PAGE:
Police chief: youth crime numbers down

<p>Hermiston Police Chief Jason Edmiston</p>

Youth crime is down across the board, Hermiston Police Chief Jason Edmiston told the Hermiston School Board on Monday.

“2011 was an ugly year for us,” Edmiston said. “I was hoping 2012 would be a better year for us, and it was.”

Total crime in the city of Hermiston was down 12 percent last year, Edmiston said. Violence crimes were down 47 percent. Those same trends carried into the juvenile charges and crimes.

In 2012, the Hermiston Police Department processed 321 juveniles for 544 different offenses or crimes. The majority of those charges — 151 — fell under alcohol and rugs. About 130 were for traffic offenses; 79 were for theft-related crimes; and 40 were for criminal mischief. The juvenile crimes also include five concealed weapon charges and four for unlawful use of a weapon. Each category showed a decrease from 2011, when the city saw spikes in alcohol and drug offenses, other crimes and weapons charges.

Edmiston credited the declining crime rates to a number of reasons, including a culmination of positive efforts by all stakeholders involved. One of those efforts is the Community Accountability Board with the decrease. The CAB — made up of two school board members, two Hermiston city councilors and one community member — works with young, first-time offenders to provide appropriate punishments, support and solutions to curb future criminal activity.

“At a 96 percent success rate, I would definitely say it’s working,” Edmiston said. “The format of the CAB, the success of the CAB are having phenomenal effects on our numbers.”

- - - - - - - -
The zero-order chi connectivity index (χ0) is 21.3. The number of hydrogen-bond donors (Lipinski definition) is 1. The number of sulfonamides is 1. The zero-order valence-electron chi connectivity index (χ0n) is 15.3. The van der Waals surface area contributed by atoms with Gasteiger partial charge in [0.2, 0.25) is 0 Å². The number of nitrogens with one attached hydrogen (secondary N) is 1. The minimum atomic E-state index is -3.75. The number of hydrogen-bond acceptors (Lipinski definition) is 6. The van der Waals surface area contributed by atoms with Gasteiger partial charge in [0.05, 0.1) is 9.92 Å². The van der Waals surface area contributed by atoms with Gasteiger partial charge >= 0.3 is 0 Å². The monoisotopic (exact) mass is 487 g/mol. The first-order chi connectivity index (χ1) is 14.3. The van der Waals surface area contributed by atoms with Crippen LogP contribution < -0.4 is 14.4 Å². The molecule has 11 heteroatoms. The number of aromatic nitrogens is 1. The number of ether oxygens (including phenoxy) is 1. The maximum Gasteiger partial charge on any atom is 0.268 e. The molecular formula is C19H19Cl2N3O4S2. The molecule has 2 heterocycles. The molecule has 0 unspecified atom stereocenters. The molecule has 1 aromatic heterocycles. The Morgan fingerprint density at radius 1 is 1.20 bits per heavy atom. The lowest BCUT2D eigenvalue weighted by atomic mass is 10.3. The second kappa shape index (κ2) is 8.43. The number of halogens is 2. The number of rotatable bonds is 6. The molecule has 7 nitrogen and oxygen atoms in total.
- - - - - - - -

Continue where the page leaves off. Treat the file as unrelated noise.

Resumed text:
The CAB came out of a youth violence roundtable in 2008 after a spike in youth offenses, especially graffiti. In 2008, HPD policy also changed so parents could be cited for “failure to supervise a minor” when their children were caught committing offenses.

Juvenile crimes have continued to decline since 2008. The largest of those declines is in graffiti charges. In 2008, HPD recorded 239 graffiti charges for juveniles; in 2012, juveniles received 26 graffiti charges. The 2012 graffiti charges were also down 65 percent from 2011.

The report also shows a positive trend in other areas. In 2008, HPD recorded 101 curfew charges and 91 for disorderly conduct/harassment; in 2012, those figures dropped to 33 and 40, respectively. Curfew charges are down 59 percent from 2011 to 2012; disorderly/harassment charges are down 40 percent from last year.

The police chief also said awareness and use of technology, including video surveillance systems at schools, has also helped reduce offenses.

Edmiston did point out potential flaws with the statistics including human error, minimal oversight and “overzealous charging,” where officers charge based on probable cause but the district attorney will reduce charges based on what can be proved beyond a reasonable doubt.

Other issues come with the cases.

For example, a rape reported in 2012 counted on 2012 data, although the rape took place in 2008. Also, a fatal shooting at the Gotta Stop Mini Mart in January is technically an unresolved homicide.

“With the Gotta Stop shooting, we’ve identified everyone involved. We know who they are, who shot who, but it’s technically going to remain unresolved because of self-defense and what the DA can prove beyond a reasonable doubt,” Edmiston said.

Going forward, Edmiston said he will continue to work with the Hermiston School District, including offering site reviews of all campuses in the coming weeks.

Those reviews will focus on security strengths, weaknesses, opportunities and threats, inspired by recent school shooting in Connecticut.

“We’re also continuing that communication,” Edmiston said. “What can the school expect from us in the case of an event? What can we expect from the schools? We’re just making sure we’re on the same page.”

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